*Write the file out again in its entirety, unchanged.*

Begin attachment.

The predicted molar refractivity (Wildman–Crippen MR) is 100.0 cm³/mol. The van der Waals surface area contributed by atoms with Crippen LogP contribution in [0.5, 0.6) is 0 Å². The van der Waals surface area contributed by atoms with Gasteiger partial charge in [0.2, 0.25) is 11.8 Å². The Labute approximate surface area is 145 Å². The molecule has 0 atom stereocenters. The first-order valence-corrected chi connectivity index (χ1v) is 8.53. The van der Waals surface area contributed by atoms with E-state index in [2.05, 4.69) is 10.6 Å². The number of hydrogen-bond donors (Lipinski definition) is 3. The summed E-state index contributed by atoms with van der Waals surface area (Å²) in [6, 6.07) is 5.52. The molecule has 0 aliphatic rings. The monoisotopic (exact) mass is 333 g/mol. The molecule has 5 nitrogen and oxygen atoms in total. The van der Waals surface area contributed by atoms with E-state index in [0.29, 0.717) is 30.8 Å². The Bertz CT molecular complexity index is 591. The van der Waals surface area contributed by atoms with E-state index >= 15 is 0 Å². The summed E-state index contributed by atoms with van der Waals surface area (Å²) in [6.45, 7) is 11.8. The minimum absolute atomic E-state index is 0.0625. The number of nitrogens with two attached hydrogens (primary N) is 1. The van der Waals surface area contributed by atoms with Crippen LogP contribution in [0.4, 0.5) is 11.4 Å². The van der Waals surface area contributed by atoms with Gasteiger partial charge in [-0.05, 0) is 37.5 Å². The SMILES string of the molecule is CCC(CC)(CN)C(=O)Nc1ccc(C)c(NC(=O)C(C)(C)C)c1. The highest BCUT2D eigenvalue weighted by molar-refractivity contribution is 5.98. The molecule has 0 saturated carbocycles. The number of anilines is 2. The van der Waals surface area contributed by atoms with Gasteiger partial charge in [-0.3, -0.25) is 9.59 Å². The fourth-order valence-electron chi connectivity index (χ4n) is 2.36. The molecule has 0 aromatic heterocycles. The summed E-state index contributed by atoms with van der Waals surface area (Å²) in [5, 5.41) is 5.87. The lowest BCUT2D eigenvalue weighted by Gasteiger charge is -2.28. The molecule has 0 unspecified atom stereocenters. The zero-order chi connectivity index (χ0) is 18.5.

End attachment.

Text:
The predicted molar refractivity (Wildman–Crippen MR) is 100.0 cm³/mol. The van der Waals surface area contributed by atoms with Crippen LogP contribution in [0.5, 0.6) is 0 Å². The van der Waals surface area contributed by atoms with Gasteiger partial charge in [0.2, 0.25) is 11.8 Å². The Labute approximate surface area is 145 Å². The molecule has 0 atom stereocenters. The first-order valence-corrected chi connectivity index (χ1v) is 8.53. The van der Waals surface area contributed by atoms with E-state index in [2.05, 4.69) is 10.6 Å². The number of hydrogen-bond donors (Lipinski definition) is 3. The summed E-state index contributed by atoms with van der Waals surface area (Å²) in [6, 6.07) is 5.52. The molecule has 0 aliphatic rings. The monoisotopic (exact) mass is 333 g/mol. The molecule has 5 nitrogen and oxygen atoms in total. The van der Waals surface area contributed by atoms with E-state index in [0.29, 0.717) is 30.8 Å². The Bertz CT molecular complexity index is 591. The van der Waals surface area contributed by atoms with E-state index >= 15 is 0 Å². The summed E-state index contributed by atoms with van der Waals surface area (Å²) in [6.45, 7) is 11.8. The minimum absolute atomic E-state index is 0.0625. The number of nitrogens with two attached hydrogens (primary N) is 1. The van der Waals surface area contributed by atoms with Crippen LogP contribution in [0.4, 0.5) is 11.4 Å². The van der Waals surface area contributed by atoms with Gasteiger partial charge in [-0.05, 0) is 37.5 Å². The SMILES string of the molecule is CCC(CC)(CN)C(=O)Nc1ccc(C)c(NC(=O)C(C)(C)C)c1. The highest BCUT2D eigenvalue weighted by molar-refractivity contribution is 5.98. The molecule has 0 saturated carbocycles. The number of anilines is 2. The van der Waals surface area contributed by atoms with Gasteiger partial charge in [-0.3, -0.25) is 9.59 Å². The fourth-order valence-electron chi connectivity index (χ4n) is 2.36. The molecule has 0 aromatic heterocycles. The summed E-state index contributed by atoms with van der Waals surface area (Å²) in [5, 5.41) is 5.87. The lowest BCUT2D eigenvalue weighted by Gasteiger charge is -2.28. The molecule has 0 unspecified atom stereocenters. The zero-order chi connectivity index (χ0) is 18.5.